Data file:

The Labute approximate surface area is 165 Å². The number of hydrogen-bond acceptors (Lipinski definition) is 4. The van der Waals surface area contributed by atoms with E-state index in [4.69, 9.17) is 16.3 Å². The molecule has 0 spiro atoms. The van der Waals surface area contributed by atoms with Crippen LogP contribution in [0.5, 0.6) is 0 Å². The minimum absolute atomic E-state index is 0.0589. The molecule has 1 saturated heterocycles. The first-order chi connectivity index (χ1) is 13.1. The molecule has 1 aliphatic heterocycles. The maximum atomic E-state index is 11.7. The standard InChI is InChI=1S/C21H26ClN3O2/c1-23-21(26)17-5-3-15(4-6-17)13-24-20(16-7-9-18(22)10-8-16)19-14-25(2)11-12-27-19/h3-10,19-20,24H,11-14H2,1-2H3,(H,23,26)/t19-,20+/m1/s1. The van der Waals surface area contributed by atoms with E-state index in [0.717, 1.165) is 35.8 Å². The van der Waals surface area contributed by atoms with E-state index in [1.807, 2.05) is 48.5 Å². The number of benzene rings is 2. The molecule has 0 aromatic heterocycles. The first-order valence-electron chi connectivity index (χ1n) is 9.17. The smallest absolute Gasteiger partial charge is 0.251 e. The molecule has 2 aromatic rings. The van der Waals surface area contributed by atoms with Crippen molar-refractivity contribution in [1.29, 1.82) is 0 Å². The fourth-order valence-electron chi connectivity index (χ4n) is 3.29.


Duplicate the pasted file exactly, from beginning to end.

The Labute approximate surface area is 165 Å². The number of hydrogen-bond acceptors (Lipinski definition) is 4. The van der Waals surface area contributed by atoms with E-state index in [4.69, 9.17) is 16.3 Å². The molecule has 0 spiro atoms. The van der Waals surface area contributed by atoms with Crippen LogP contribution in [0.5, 0.6) is 0 Å². The minimum absolute atomic E-state index is 0.0589. The molecule has 1 saturated heterocycles. The first-order chi connectivity index (χ1) is 13.1. The molecule has 1 aliphatic heterocycles. The maximum atomic E-state index is 11.7. The standard InChI is InChI=1S/C21H26ClN3O2/c1-23-21(26)17-5-3-15(4-6-17)13-24-20(16-7-9-18(22)10-8-16)19-14-25(2)11-12-27-19/h3-10,19-20,24H,11-14H2,1-2H3,(H,23,26)/t19-,20+/m1/s1. The van der Waals surface area contributed by atoms with E-state index in [0.717, 1.165) is 35.8 Å². The van der Waals surface area contributed by atoms with E-state index in [1.807, 2.05) is 48.5 Å². The number of benzene rings is 2. The molecule has 0 aromatic heterocycles. The first-order valence-electron chi connectivity index (χ1n) is 9.17. The smallest absolute Gasteiger partial charge is 0.251 e. The molecule has 2 aromatic rings. The van der Waals surface area contributed by atoms with Crippen molar-refractivity contribution in [1.29, 1.82) is 0 Å². The fourth-order valence-electron chi connectivity index (χ4n) is 3.29.